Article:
Here’s some good news to chew on. The cost of Thanksgiving dinner has gone up by only a few pennies, continuing a period of price stability that dates back to 2011, according to a new study.
The American Farm Bureau Federation, which dispatched 170 volunteer shoppers to grocery stores in 35 states, conducted its annual anecdotal survey to calculate the cost of a meal (for 10) that includes turkey, bread stuffing, sweet potatoes, rolls with butter, peas, cranberries, a relish tray of carrots and celery, pumpkin pie with whipped cream, and beverages of coffee and milk. The price for this year’s feast: $49.41, up 37 cents from last year’s average of $49.04. A decade ago, that same meal cost $35.68. The bill totaled $28.40 20 years ago, according to the Federation.
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The big ticket item—a 16-pound turkey—came in at $21.65 this year, or about $1.35 per pound, a decrease of less than 1 cent per pound vs. 2013.
As soon as the results of the study were disclosed, Walmart, the nation’s largest grocer, came out with a press release bragging how its prices for that same meal totaled $32.64, about $17 less than the average.
We at Consumer Reports have been informally tracking prices, too, on our own market basket of turkey and the packaged trimmings many shoppers buy for their holiday meal. First, we eyeballed prices at a handful of local stores for two weeks starting around Nov. 3. Then we again shopped for the same items Nov. 20 to 22. We sought name-brand goods and took advantage of store coupons and discounts via preferred-shopper programs. Since the stores sometimes carried different brands, we substituted one national name for another when necessary.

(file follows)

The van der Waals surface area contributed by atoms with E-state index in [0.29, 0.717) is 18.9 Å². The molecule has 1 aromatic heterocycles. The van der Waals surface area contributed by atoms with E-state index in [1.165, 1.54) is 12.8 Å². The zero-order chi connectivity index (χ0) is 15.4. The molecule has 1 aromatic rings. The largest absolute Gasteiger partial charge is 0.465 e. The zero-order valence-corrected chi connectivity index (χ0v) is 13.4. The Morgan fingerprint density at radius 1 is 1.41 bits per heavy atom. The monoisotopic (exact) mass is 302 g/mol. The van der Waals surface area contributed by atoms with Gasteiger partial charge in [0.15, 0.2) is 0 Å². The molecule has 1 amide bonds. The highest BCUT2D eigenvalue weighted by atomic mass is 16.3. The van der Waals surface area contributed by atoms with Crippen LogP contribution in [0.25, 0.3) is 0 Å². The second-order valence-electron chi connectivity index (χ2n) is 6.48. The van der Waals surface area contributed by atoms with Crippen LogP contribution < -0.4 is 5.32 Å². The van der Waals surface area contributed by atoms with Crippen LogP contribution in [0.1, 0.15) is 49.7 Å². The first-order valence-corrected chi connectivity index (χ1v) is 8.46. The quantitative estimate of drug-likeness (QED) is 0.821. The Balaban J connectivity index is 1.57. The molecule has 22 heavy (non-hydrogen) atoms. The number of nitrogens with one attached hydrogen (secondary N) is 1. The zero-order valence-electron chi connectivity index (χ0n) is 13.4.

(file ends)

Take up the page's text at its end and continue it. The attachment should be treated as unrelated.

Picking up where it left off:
Bottom line: Prices on almost everything on our list dropped as promotions kicked in and the holiday drew closer. Expect the deals in this week’s flyers to be equally aggressive. So if you waited this long, your patience should be rewarded. From canned sweet potatoes to frozen pumpkin pie, jarred gravy to eggnog, prices were collectively about 40 percent lower at the end of the month than at the beginning. A 6-ounce box of Stovetop stuffing, for example, fell from $1.99 to $1, while whole Ocean Spray cranberry sauce tumbled from as much as $2.79 to $1.29. Product sizes are comparable, unless otherwise noted.
Here’s a price comparison among several local supermarket chains—as well as Amazon Fresh (in Brooklyn, N.Y.) a week before Thanksgiving:
*Price per quart, based on half-gallon size. **Sara Lee. Price is based on cost per ounce times 27 ounces (the weight of the Mrs Smith’s pie). The Sara Lee pie, as sold, weighs 37 ounces. ***Price based on two 13.75-oz.packages
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